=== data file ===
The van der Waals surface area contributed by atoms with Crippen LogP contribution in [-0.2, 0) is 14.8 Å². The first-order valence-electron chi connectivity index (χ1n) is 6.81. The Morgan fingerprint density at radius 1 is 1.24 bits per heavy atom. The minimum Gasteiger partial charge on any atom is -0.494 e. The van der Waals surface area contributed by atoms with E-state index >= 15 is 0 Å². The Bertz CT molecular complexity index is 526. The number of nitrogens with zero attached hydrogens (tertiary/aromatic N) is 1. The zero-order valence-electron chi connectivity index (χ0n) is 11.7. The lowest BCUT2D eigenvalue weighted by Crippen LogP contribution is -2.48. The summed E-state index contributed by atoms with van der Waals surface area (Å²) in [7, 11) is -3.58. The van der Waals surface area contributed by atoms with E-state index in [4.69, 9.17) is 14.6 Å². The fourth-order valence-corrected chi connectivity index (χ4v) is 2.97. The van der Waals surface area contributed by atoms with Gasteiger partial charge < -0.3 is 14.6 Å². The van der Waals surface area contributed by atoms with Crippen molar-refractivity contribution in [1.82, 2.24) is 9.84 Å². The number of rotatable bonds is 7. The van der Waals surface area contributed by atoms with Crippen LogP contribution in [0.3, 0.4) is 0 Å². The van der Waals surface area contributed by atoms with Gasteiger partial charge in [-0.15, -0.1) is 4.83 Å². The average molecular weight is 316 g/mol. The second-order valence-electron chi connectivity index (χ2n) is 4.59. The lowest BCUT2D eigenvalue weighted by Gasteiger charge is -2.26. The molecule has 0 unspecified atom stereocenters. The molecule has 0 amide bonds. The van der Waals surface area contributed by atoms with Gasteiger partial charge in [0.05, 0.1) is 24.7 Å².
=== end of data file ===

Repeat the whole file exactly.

The van der Waals surface area contributed by atoms with Crippen LogP contribution in [-0.2, 0) is 14.8 Å². The first-order valence-electron chi connectivity index (χ1n) is 6.81. The Morgan fingerprint density at radius 1 is 1.24 bits per heavy atom. The minimum Gasteiger partial charge on any atom is -0.494 e. The van der Waals surface area contributed by atoms with E-state index >= 15 is 0 Å². The Bertz CT molecular complexity index is 526. The number of nitrogens with zero attached hydrogens (tertiary/aromatic N) is 1. The zero-order valence-electron chi connectivity index (χ0n) is 11.7. The lowest BCUT2D eigenvalue weighted by Crippen LogP contribution is -2.48. The summed E-state index contributed by atoms with van der Waals surface area (Å²) in [7, 11) is -3.58. The van der Waals surface area contributed by atoms with E-state index in [4.69, 9.17) is 14.6 Å². The fourth-order valence-corrected chi connectivity index (χ4v) is 2.97. The van der Waals surface area contributed by atoms with Gasteiger partial charge < -0.3 is 14.6 Å². The van der Waals surface area contributed by atoms with Crippen molar-refractivity contribution in [1.82, 2.24) is 9.84 Å². The number of rotatable bonds is 7. The van der Waals surface area contributed by atoms with Crippen LogP contribution in [0.3, 0.4) is 0 Å². The van der Waals surface area contributed by atoms with Gasteiger partial charge in [-0.15, -0.1) is 4.83 Å². The average molecular weight is 316 g/mol. The second-order valence-electron chi connectivity index (χ2n) is 4.59. The lowest BCUT2D eigenvalue weighted by Gasteiger charge is -2.26. The molecule has 0 unspecified atom stereocenters. The molecule has 0 amide bonds. The van der Waals surface area contributed by atoms with Gasteiger partial charge in [0.05, 0.1) is 24.7 Å².